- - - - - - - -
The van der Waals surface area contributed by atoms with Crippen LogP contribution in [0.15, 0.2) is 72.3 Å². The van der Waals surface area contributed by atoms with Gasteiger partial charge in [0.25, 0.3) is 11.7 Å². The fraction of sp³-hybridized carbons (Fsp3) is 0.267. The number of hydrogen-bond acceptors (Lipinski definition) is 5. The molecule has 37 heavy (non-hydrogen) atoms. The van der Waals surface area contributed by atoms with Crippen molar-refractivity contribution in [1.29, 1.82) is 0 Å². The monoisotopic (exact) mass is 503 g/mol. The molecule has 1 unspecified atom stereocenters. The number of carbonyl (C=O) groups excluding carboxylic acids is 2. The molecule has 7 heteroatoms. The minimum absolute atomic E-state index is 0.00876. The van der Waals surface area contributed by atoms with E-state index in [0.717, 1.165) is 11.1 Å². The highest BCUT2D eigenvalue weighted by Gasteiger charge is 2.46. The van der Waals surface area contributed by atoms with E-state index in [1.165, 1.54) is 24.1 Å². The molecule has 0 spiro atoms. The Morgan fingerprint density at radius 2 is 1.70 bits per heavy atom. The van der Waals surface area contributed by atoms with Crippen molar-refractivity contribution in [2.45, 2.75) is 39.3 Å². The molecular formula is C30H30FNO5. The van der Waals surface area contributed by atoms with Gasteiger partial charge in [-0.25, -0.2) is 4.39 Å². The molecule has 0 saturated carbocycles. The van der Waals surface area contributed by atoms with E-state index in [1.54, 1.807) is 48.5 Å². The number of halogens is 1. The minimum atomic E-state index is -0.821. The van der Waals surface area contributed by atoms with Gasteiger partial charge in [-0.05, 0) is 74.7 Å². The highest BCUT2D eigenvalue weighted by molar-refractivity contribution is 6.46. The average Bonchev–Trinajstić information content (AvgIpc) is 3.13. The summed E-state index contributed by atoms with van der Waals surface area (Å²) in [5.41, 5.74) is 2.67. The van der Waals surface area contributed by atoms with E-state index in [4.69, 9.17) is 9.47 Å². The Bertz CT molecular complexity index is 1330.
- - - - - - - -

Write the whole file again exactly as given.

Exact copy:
The van der Waals surface area contributed by atoms with Crippen LogP contribution in [0.15, 0.2) is 72.3 Å². The van der Waals surface area contributed by atoms with Gasteiger partial charge in [0.25, 0.3) is 11.7 Å². The fraction of sp³-hybridized carbons (Fsp3) is 0.267. The number of hydrogen-bond acceptors (Lipinski definition) is 5. The molecule has 37 heavy (non-hydrogen) atoms. The van der Waals surface area contributed by atoms with Crippen molar-refractivity contribution in [1.29, 1.82) is 0 Å². The monoisotopic (exact) mass is 503 g/mol. The molecule has 1 unspecified atom stereocenters. The number of carbonyl (C=O) groups excluding carboxylic acids is 2. The molecule has 7 heteroatoms. The minimum absolute atomic E-state index is 0.00876. The van der Waals surface area contributed by atoms with E-state index in [0.717, 1.165) is 11.1 Å². The highest BCUT2D eigenvalue weighted by Gasteiger charge is 2.46. The van der Waals surface area contributed by atoms with E-state index in [1.165, 1.54) is 24.1 Å². The molecule has 0 spiro atoms. The Morgan fingerprint density at radius 2 is 1.70 bits per heavy atom. The van der Waals surface area contributed by atoms with Crippen molar-refractivity contribution in [2.45, 2.75) is 39.3 Å². The molecular formula is C30H30FNO5. The van der Waals surface area contributed by atoms with Gasteiger partial charge in [-0.25, -0.2) is 4.39 Å². The molecule has 0 saturated carbocycles. The van der Waals surface area contributed by atoms with E-state index in [1.54, 1.807) is 48.5 Å². The number of halogens is 1. The minimum atomic E-state index is -0.821. The van der Waals surface area contributed by atoms with Gasteiger partial charge in [-0.05, 0) is 74.7 Å². The highest BCUT2D eigenvalue weighted by molar-refractivity contribution is 6.46. The average Bonchev–Trinajstić information content (AvgIpc) is 3.13. The summed E-state index contributed by atoms with van der Waals surface area (Å²) in [5.41, 5.74) is 2.67. The van der Waals surface area contributed by atoms with E-state index in [4.69, 9.17) is 9.47 Å². The Bertz CT molecular complexity index is 1330.